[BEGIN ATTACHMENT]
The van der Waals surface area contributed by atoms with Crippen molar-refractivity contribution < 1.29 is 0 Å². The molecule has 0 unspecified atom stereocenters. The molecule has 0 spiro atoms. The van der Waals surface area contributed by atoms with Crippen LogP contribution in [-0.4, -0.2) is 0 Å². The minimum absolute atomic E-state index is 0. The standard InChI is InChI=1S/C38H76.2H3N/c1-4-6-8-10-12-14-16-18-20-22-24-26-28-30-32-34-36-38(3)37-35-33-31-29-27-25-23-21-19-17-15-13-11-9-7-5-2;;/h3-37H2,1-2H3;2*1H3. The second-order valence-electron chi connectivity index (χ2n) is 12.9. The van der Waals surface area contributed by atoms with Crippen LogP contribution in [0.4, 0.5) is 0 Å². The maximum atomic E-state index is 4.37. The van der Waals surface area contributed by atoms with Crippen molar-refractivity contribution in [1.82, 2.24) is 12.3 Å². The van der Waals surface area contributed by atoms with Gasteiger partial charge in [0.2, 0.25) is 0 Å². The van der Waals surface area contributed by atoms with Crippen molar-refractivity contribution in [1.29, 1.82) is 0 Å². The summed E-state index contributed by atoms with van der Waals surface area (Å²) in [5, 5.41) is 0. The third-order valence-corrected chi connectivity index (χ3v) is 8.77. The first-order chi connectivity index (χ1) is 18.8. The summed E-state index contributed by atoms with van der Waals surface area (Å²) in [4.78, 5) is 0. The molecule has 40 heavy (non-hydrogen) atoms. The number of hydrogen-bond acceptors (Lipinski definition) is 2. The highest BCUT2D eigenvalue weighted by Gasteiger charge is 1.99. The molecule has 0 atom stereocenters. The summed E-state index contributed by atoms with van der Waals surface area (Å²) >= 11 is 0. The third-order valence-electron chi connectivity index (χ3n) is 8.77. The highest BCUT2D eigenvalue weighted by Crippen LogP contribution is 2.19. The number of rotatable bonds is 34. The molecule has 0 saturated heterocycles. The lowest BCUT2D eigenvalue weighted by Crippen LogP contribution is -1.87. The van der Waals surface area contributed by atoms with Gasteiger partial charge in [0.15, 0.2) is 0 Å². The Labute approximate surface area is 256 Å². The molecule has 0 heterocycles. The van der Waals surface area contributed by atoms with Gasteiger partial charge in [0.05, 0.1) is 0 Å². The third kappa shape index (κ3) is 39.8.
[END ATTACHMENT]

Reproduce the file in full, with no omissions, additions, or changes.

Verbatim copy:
The van der Waals surface area contributed by atoms with Crippen molar-refractivity contribution < 1.29 is 0 Å². The molecule has 0 unspecified atom stereocenters. The molecule has 0 spiro atoms. The van der Waals surface area contributed by atoms with Crippen LogP contribution in [-0.4, -0.2) is 0 Å². The minimum absolute atomic E-state index is 0. The standard InChI is InChI=1S/C38H76.2H3N/c1-4-6-8-10-12-14-16-18-20-22-24-26-28-30-32-34-36-38(3)37-35-33-31-29-27-25-23-21-19-17-15-13-11-9-7-5-2;;/h3-37H2,1-2H3;2*1H3. The second-order valence-electron chi connectivity index (χ2n) is 12.9. The van der Waals surface area contributed by atoms with Crippen LogP contribution in [0.4, 0.5) is 0 Å². The maximum atomic E-state index is 4.37. The van der Waals surface area contributed by atoms with Crippen molar-refractivity contribution in [1.82, 2.24) is 12.3 Å². The van der Waals surface area contributed by atoms with Gasteiger partial charge in [0.2, 0.25) is 0 Å². The van der Waals surface area contributed by atoms with Crippen molar-refractivity contribution in [1.29, 1.82) is 0 Å². The summed E-state index contributed by atoms with van der Waals surface area (Å²) in [5, 5.41) is 0. The third-order valence-corrected chi connectivity index (χ3v) is 8.77. The first-order chi connectivity index (χ1) is 18.8. The summed E-state index contributed by atoms with van der Waals surface area (Å²) in [4.78, 5) is 0. The molecule has 40 heavy (non-hydrogen) atoms. The number of hydrogen-bond acceptors (Lipinski definition) is 2. The highest BCUT2D eigenvalue weighted by Gasteiger charge is 1.99. The molecule has 0 atom stereocenters. The summed E-state index contributed by atoms with van der Waals surface area (Å²) >= 11 is 0. The third-order valence-electron chi connectivity index (χ3n) is 8.77. The highest BCUT2D eigenvalue weighted by Crippen LogP contribution is 2.19. The number of rotatable bonds is 34. The molecule has 0 saturated heterocycles. The lowest BCUT2D eigenvalue weighted by Crippen LogP contribution is -1.87. The van der Waals surface area contributed by atoms with Gasteiger partial charge in [0.15, 0.2) is 0 Å². The Labute approximate surface area is 256 Å². The molecule has 0 heterocycles. The van der Waals surface area contributed by atoms with Gasteiger partial charge in [0.05, 0.1) is 0 Å². The third kappa shape index (κ3) is 39.8.